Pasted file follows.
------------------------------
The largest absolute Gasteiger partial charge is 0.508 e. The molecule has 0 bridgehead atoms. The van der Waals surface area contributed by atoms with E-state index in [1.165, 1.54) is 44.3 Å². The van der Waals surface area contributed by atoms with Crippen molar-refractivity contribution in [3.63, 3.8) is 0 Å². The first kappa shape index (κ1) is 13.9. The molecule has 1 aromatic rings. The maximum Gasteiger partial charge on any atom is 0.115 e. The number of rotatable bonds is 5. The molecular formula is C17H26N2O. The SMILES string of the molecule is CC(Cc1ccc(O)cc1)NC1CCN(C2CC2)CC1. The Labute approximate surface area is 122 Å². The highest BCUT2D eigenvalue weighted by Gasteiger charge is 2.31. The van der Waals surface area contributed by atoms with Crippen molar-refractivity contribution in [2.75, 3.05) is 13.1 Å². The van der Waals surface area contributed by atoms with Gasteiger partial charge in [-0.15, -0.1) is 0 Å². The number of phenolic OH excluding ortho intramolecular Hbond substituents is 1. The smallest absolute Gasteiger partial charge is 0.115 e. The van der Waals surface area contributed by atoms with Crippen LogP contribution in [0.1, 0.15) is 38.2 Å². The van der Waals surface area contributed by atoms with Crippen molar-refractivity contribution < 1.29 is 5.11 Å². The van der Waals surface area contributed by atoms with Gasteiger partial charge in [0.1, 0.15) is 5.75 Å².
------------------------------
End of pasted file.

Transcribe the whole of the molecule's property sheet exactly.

The largest absolute Gasteiger partial charge is 0.508 e. The molecule has 0 bridgehead atoms. The van der Waals surface area contributed by atoms with E-state index in [1.165, 1.54) is 44.3 Å². The van der Waals surface area contributed by atoms with Crippen molar-refractivity contribution in [3.63, 3.8) is 0 Å². The first kappa shape index (κ1) is 13.9. The molecule has 1 aromatic rings. The maximum Gasteiger partial charge on any atom is 0.115 e. The number of rotatable bonds is 5. The molecular formula is C17H26N2O. The SMILES string of the molecule is CC(Cc1ccc(O)cc1)NC1CCN(C2CC2)CC1. The Labute approximate surface area is 122 Å². The highest BCUT2D eigenvalue weighted by Gasteiger charge is 2.31. The van der Waals surface area contributed by atoms with Crippen molar-refractivity contribution in [2.75, 3.05) is 13.1 Å². The van der Waals surface area contributed by atoms with Gasteiger partial charge in [-0.15, -0.1) is 0 Å². The number of phenolic OH excluding ortho intramolecular Hbond substituents is 1. The smallest absolute Gasteiger partial charge is 0.115 e. The van der Waals surface area contributed by atoms with Crippen LogP contribution in [0.1, 0.15) is 38.2 Å². The van der Waals surface area contributed by atoms with Crippen molar-refractivity contribution < 1.29 is 5.11 Å². The van der Waals surface area contributed by atoms with Gasteiger partial charge in [0.1, 0.15) is 5.75 Å².